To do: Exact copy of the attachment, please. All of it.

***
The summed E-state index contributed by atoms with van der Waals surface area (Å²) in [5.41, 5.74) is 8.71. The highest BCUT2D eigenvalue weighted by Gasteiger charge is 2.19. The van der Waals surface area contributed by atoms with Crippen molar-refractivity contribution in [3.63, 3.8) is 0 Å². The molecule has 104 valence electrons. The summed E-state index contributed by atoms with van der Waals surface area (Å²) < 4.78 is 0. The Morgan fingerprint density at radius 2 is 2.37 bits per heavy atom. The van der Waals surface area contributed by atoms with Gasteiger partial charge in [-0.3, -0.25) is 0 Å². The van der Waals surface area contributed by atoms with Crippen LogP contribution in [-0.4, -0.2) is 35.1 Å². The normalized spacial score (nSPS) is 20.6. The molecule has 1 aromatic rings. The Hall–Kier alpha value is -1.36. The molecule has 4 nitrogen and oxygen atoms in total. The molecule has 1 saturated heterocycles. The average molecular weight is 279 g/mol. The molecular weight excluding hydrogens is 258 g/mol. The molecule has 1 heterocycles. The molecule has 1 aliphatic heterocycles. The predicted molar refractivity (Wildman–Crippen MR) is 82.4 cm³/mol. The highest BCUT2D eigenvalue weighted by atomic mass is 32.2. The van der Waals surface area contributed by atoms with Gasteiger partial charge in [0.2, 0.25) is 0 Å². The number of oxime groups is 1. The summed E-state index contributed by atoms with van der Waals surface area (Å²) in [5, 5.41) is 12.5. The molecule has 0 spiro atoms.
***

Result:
The summed E-state index contributed by atoms with van der Waals surface area (Å²) in [5.41, 5.74) is 8.71. The highest BCUT2D eigenvalue weighted by Gasteiger charge is 2.19. The van der Waals surface area contributed by atoms with Crippen molar-refractivity contribution in [3.63, 3.8) is 0 Å². The molecule has 104 valence electrons. The summed E-state index contributed by atoms with van der Waals surface area (Å²) < 4.78 is 0. The Morgan fingerprint density at radius 2 is 2.37 bits per heavy atom. The van der Waals surface area contributed by atoms with Gasteiger partial charge in [-0.3, -0.25) is 0 Å². The van der Waals surface area contributed by atoms with Crippen LogP contribution in [-0.4, -0.2) is 35.1 Å². The normalized spacial score (nSPS) is 20.6. The molecule has 1 aromatic rings. The Hall–Kier alpha value is -1.36. The molecule has 4 nitrogen and oxygen atoms in total. The molecule has 1 saturated heterocycles. The average molecular weight is 279 g/mol. The molecular weight excluding hydrogens is 258 g/mol. The molecule has 1 heterocycles. The molecule has 1 aliphatic heterocycles. The predicted molar refractivity (Wildman–Crippen MR) is 82.4 cm³/mol. The highest BCUT2D eigenvalue weighted by atomic mass is 32.2. The van der Waals surface area contributed by atoms with Gasteiger partial charge in [0.2, 0.25) is 0 Å². The number of oxime groups is 1. The summed E-state index contributed by atoms with van der Waals surface area (Å²) in [5, 5.41) is 12.5. The molecule has 0 spiro atoms.